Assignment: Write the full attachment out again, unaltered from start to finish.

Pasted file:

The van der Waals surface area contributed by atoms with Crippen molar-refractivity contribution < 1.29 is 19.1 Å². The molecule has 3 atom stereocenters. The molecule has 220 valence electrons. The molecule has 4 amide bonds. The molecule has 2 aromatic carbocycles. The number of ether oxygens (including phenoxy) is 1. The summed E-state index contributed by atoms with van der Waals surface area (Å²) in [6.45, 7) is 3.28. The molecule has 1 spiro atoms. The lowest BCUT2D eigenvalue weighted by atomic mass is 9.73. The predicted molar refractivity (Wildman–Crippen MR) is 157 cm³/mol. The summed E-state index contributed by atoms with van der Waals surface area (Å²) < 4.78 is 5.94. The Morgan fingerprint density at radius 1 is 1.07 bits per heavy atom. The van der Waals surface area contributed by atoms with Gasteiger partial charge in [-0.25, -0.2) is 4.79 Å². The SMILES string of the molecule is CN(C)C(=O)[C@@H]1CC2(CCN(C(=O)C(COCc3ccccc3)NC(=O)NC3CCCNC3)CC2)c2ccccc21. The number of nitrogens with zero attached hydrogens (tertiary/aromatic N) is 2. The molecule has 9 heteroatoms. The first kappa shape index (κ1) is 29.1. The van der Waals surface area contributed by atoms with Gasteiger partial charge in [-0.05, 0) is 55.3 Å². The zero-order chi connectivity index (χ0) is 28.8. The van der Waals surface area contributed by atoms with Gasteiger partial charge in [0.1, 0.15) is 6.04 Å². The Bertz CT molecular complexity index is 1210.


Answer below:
The van der Waals surface area contributed by atoms with Crippen molar-refractivity contribution < 1.29 is 19.1 Å². The molecule has 3 atom stereocenters. The molecule has 220 valence electrons. The molecule has 4 amide bonds. The molecule has 2 aromatic carbocycles. The number of ether oxygens (including phenoxy) is 1. The summed E-state index contributed by atoms with van der Waals surface area (Å²) in [6.45, 7) is 3.28. The molecule has 1 spiro atoms. The lowest BCUT2D eigenvalue weighted by atomic mass is 9.73. The predicted molar refractivity (Wildman–Crippen MR) is 157 cm³/mol. The summed E-state index contributed by atoms with van der Waals surface area (Å²) < 4.78 is 5.94. The Morgan fingerprint density at radius 1 is 1.07 bits per heavy atom. The van der Waals surface area contributed by atoms with Gasteiger partial charge in [-0.25, -0.2) is 4.79 Å². The SMILES string of the molecule is CN(C)C(=O)[C@@H]1CC2(CCN(C(=O)C(COCc3ccccc3)NC(=O)NC3CCCNC3)CC2)c2ccccc21. The number of nitrogens with zero attached hydrogens (tertiary/aromatic N) is 2. The molecule has 9 heteroatoms. The first kappa shape index (κ1) is 29.1. The van der Waals surface area contributed by atoms with Gasteiger partial charge in [-0.05, 0) is 55.3 Å². The zero-order chi connectivity index (χ0) is 28.8. The van der Waals surface area contributed by atoms with Gasteiger partial charge in [0.1, 0.15) is 6.04 Å². The Bertz CT molecular complexity index is 1210.